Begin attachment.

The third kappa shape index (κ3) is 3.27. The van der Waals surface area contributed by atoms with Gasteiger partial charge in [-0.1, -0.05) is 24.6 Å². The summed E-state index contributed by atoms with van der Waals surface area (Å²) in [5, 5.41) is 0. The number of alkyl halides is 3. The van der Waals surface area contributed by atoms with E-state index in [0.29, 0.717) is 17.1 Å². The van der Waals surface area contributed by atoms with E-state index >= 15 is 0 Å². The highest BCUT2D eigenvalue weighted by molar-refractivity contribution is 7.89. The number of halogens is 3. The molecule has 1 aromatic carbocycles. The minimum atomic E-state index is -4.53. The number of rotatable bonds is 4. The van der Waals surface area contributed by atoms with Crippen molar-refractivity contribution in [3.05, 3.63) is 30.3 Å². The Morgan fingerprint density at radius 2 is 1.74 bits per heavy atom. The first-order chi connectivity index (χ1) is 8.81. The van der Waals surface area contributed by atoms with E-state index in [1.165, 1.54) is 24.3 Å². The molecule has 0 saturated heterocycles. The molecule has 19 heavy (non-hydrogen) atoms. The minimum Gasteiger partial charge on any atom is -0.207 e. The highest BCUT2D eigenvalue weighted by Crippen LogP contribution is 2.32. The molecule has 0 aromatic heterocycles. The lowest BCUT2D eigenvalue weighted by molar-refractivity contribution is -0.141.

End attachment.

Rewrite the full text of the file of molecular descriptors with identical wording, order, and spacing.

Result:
The third kappa shape index (κ3) is 3.27. The van der Waals surface area contributed by atoms with Gasteiger partial charge in [-0.1, -0.05) is 24.6 Å². The summed E-state index contributed by atoms with van der Waals surface area (Å²) in [5, 5.41) is 0. The number of alkyl halides is 3. The van der Waals surface area contributed by atoms with E-state index in [0.29, 0.717) is 17.1 Å². The van der Waals surface area contributed by atoms with E-state index >= 15 is 0 Å². The highest BCUT2D eigenvalue weighted by molar-refractivity contribution is 7.89. The number of halogens is 3. The molecule has 1 aromatic carbocycles. The minimum atomic E-state index is -4.53. The number of rotatable bonds is 4. The van der Waals surface area contributed by atoms with Crippen molar-refractivity contribution in [3.05, 3.63) is 30.3 Å². The Morgan fingerprint density at radius 2 is 1.74 bits per heavy atom. The first-order chi connectivity index (χ1) is 8.81. The van der Waals surface area contributed by atoms with E-state index in [1.165, 1.54) is 24.3 Å². The molecule has 0 saturated heterocycles. The molecule has 19 heavy (non-hydrogen) atoms. The minimum Gasteiger partial charge on any atom is -0.207 e. The highest BCUT2D eigenvalue weighted by Crippen LogP contribution is 2.32. The molecule has 0 aromatic heterocycles. The lowest BCUT2D eigenvalue weighted by molar-refractivity contribution is -0.141.